Revive your User Group
June 26, 2009 9 Comments
For those of us who earn a living helping others make better use of their technology, there are a few indispensable resources that, frankly speaking, without would make our jobs much more difficult. Google, online forums and newsgroups, and even blogs readily come to mind. These tools are always just a few mouse clicks away and can help us put out the fire du jour. Anyone that’s ever been asked to solve a problem that they haven’t seen before knows what I’m talking about.
Important but not Urgent
But there is another useful tool available to us if we only care to recognize it as such – our local user group meetings. “What?”, you say, “You mean that meeting I went to where everyone awkwardly stood around staring at his own shoes.” Yep, that’s the one. Let me explain a bit.
Although user group meetings typically won’t help you resolve that urgent issue that just came up, they can be even more valuable and more important to your career in IT in the long run than their online counterparts.
A Smorgasbord of Knowledge
Most of us probably think of user group meetings with a consumer mentality. We go in to them with the idea that it’s a place where we can to learn about topics that we deem relevant to our professional work lives. We can learn how to increase transactional throughput, decrease resource consumption, or maintain data integrity. In short, we can learn more about something we already know a little about. If a topic isn’t of interest to us, we can leave early or perhaps even not go at all.
But I’d suggest that the consumer mentality is short sighted. Sure all of us are pressed for time. Taking time out of our busy days to do something that we don’t recognize as immediately important is not easy. But nothing that is ever worth while is easy.
Technology changes rapidly, our job responsibilities shift sometimes unexpectedly, and what was of little interest to us yesterday may be crucial to our employment tomorrow.
So go and learn all that you can. If you are an OLTP guy, learn something about BI. If you work for a small company with small databases, learn about managing VLDBs. Whatever the topic, add to your resouvior of knowledge.
Hi, my name is Joe
Besides being a great place to pick up some newfound knowledge, user group meetings are a great place to meet colleagues and expand your network of friends. Now, I’m not suggesting that you try to pick up a date; that’s probably not going to happen although I’m sure stranger things have happened. (If you’ve met your spouse at a user group meeting, I’d love to hear the story!)
For those of us who tend to be a little on the introverted side, user group meetings offer a built in ice breaker. Everyone there is, by definition and design, interested in the group’s technology focus. So striking up a conversation with someone you don’t know already is not that hard. Go up to them and ask if they have any experience with the topic being discussed at that meeting. And there you have it, an instant conversation with someone you didn’t know a few minutes ago. Tip: If there is food being served, stand near the buffet line, that’ll make it easy to be in close proximity to others.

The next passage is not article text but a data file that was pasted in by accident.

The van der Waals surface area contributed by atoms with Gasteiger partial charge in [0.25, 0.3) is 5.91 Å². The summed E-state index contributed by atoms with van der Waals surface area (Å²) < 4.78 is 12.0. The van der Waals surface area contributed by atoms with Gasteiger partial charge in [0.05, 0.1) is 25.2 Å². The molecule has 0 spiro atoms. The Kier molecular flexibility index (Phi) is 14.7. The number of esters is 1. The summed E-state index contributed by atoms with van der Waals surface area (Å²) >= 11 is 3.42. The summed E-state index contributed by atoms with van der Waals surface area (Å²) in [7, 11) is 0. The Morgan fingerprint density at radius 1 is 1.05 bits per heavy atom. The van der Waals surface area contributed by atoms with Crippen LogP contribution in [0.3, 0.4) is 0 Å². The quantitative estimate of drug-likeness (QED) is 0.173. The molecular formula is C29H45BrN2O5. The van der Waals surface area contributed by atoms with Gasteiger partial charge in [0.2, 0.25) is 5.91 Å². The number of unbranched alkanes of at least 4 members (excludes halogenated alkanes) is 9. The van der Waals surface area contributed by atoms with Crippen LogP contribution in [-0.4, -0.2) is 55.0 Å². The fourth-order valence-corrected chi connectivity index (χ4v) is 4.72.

Having a good network of friends and colleagues is always good, but it’s even more important in today’s ailing economy.
Give a Little, Gain a Lot
User group meetings also afford us an opportunity to grow in ways that online communities simply cannot. To be truly successful in your career field, you must be able to communicate well with others. Sure there are exceptions. We all have known that guy who had the interpersonal skills of a porcupine but who knew the system better than anyone. He was cranky and foul, yet heavily relied upon by the organization.
Those guys will probably always exist. But in reality, they are tolerated despite their attitude, not valued because of it.
To excel and to take your career to the next level (whatever that is for you), you need to be able to effectively communicate with others. And that’s where user groups can help. Besides just going and mingling with others, volunteer to do a short presentation at a meeting in two or three months. That’ll give you time to prepare. You don’t have to be an expert in something to speak. Just share something you’ve done recently and draw from your own experiences.
A side benefit of making a presentation is that you’ll learn the topic that you volunteer to present even more thoroughly. The best way to learn something is to prepare to teach it. That forces you to think about it in ways you may not have considered before.
So what’s next?
Next time, I’ll share with you some ways you can help to make the user group experience better for everyone.
Until then, I’d love to hear your thoughts. Do you attend user group meetings? Have you found them useful?